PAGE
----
The myth of technological perfectability is genuinely appealing. It's the one that goes like this: if we can have detection systems, then we'll be safer, if we have engineering solutions, we can live wherever we want to. I generally like engineers very much and I'm indebted to them for all of the big and small benefits they've brought to my life. I don't, however, expect them to try the impossible: to immunise overdeveloped coastal cities against irregular, unpredictable events.

There genuinely are no solutions to this kind of catastrophe. Early warning systems run by scientists sound fine, in principle, but when other scientists point out that the best warning systems are visual ones, what then?

Professor Plimer says while it is impossible to predict the future for any area, the quickest warning is a visual one.
"If you can see Lake Illawarra suddenly draining and the ocean beaches suddenly draining then head for the hills," he said.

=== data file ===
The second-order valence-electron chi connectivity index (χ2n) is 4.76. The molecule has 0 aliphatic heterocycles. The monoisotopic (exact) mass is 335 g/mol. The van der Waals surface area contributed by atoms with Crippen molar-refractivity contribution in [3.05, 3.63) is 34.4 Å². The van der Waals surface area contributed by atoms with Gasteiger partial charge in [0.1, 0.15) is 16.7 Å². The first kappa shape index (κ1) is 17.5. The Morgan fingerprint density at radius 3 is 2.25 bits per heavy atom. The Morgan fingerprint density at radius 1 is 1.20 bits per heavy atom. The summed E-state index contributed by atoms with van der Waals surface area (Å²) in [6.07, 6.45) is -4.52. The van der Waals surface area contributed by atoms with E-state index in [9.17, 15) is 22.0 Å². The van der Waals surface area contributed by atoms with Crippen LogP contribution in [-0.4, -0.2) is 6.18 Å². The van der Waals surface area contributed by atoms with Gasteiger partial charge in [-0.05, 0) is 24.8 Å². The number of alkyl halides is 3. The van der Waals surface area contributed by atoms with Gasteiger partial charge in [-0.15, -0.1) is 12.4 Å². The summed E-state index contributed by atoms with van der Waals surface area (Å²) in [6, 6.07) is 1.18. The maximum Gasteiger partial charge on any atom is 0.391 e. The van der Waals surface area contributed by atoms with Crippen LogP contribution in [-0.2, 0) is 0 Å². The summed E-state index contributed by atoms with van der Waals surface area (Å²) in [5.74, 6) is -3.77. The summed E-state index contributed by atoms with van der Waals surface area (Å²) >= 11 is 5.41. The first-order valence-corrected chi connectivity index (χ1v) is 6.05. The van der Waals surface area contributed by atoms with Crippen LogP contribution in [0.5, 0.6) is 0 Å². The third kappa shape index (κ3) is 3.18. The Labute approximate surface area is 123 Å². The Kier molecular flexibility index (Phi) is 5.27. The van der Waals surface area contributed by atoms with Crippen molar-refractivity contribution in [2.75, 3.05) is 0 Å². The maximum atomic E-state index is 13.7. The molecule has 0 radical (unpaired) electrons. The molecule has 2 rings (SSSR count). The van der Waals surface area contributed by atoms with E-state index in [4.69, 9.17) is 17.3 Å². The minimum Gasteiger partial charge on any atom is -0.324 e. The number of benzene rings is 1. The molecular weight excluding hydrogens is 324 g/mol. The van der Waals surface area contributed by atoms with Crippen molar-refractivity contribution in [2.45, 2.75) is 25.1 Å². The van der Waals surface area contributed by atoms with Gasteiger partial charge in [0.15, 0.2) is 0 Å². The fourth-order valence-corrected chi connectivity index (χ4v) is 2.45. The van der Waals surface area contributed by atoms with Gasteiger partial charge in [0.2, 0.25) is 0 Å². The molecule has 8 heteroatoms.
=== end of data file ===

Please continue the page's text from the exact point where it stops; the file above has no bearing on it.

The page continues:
Well that's encouraging, if the hills are within running distance. (If you lived on any number of flood plains on the East coast, that'd be a serious jog). I think Australian cities would do better at surviving disasters because of the other things we have: more doctors, better equipped hospitals, better communication, more emergency facilities. These things are also pretty good things to have in the non-disaster times as well.

If we're to help out with foreign aid, not just immediately but in the long term, then we can try to build up the infrastructure of coastal cities, rather than try to prevent the impossible.

Friday, December 24, 2004

Radio pirates

Thanks to Weezil at S'truth? STREWTH! for this article on a new guerrilla radio station operating in Washington DC.

Pirate radio is a fascinating political phenomenon. On the one hand, it's a challenge to the dominance of the state. Every country has its own system of licencing and apportioning different sections of the spectrum. In Australia the ABA manages the licences for all different kinds of radio. In the US it's the FCC while in Britain, one of the more interesting places for pirate radio history, the Radio Authority has morphed into Ofcom.